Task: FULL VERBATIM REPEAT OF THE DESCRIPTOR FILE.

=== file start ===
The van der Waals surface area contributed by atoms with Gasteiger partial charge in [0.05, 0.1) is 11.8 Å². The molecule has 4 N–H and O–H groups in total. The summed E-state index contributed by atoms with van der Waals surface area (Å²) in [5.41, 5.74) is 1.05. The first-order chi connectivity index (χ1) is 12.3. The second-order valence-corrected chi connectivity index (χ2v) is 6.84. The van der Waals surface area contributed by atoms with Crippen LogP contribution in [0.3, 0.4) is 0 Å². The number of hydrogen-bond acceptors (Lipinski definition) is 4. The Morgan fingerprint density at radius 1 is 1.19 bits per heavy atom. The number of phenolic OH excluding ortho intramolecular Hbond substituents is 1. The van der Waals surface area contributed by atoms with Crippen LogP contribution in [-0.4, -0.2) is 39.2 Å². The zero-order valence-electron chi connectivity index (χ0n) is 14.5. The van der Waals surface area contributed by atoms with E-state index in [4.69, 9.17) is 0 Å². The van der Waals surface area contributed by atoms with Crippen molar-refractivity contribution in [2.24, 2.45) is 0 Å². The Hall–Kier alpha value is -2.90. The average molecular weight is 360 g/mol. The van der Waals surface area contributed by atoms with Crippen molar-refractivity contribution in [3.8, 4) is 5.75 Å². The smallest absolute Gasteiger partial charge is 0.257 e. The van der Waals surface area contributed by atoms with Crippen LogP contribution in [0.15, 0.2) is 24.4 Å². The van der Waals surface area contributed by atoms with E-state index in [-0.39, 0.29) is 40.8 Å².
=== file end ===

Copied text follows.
The van der Waals surface area contributed by atoms with Gasteiger partial charge in [0.05, 0.1) is 11.8 Å². The molecule has 4 N–H and O–H groups in total. The summed E-state index contributed by atoms with van der Waals surface area (Å²) in [5.41, 5.74) is 1.05. The first-order chi connectivity index (χ1) is 12.3. The second-order valence-corrected chi connectivity index (χ2v) is 6.84. The van der Waals surface area contributed by atoms with Crippen LogP contribution in [0.3, 0.4) is 0 Å². The number of hydrogen-bond acceptors (Lipinski definition) is 4. The Morgan fingerprint density at radius 1 is 1.19 bits per heavy atom. The number of phenolic OH excluding ortho intramolecular Hbond substituents is 1. The van der Waals surface area contributed by atoms with Crippen LogP contribution in [-0.4, -0.2) is 39.2 Å². The zero-order valence-electron chi connectivity index (χ0n) is 14.5. The van der Waals surface area contributed by atoms with E-state index in [4.69, 9.17) is 0 Å². The van der Waals surface area contributed by atoms with Crippen molar-refractivity contribution in [2.24, 2.45) is 0 Å². The Hall–Kier alpha value is -2.90. The average molecular weight is 360 g/mol. The van der Waals surface area contributed by atoms with Crippen molar-refractivity contribution in [3.8, 4) is 5.75 Å². The smallest absolute Gasteiger partial charge is 0.257 e. The van der Waals surface area contributed by atoms with Crippen LogP contribution in [0.15, 0.2) is 24.4 Å². The van der Waals surface area contributed by atoms with E-state index in [-0.39, 0.29) is 40.8 Å².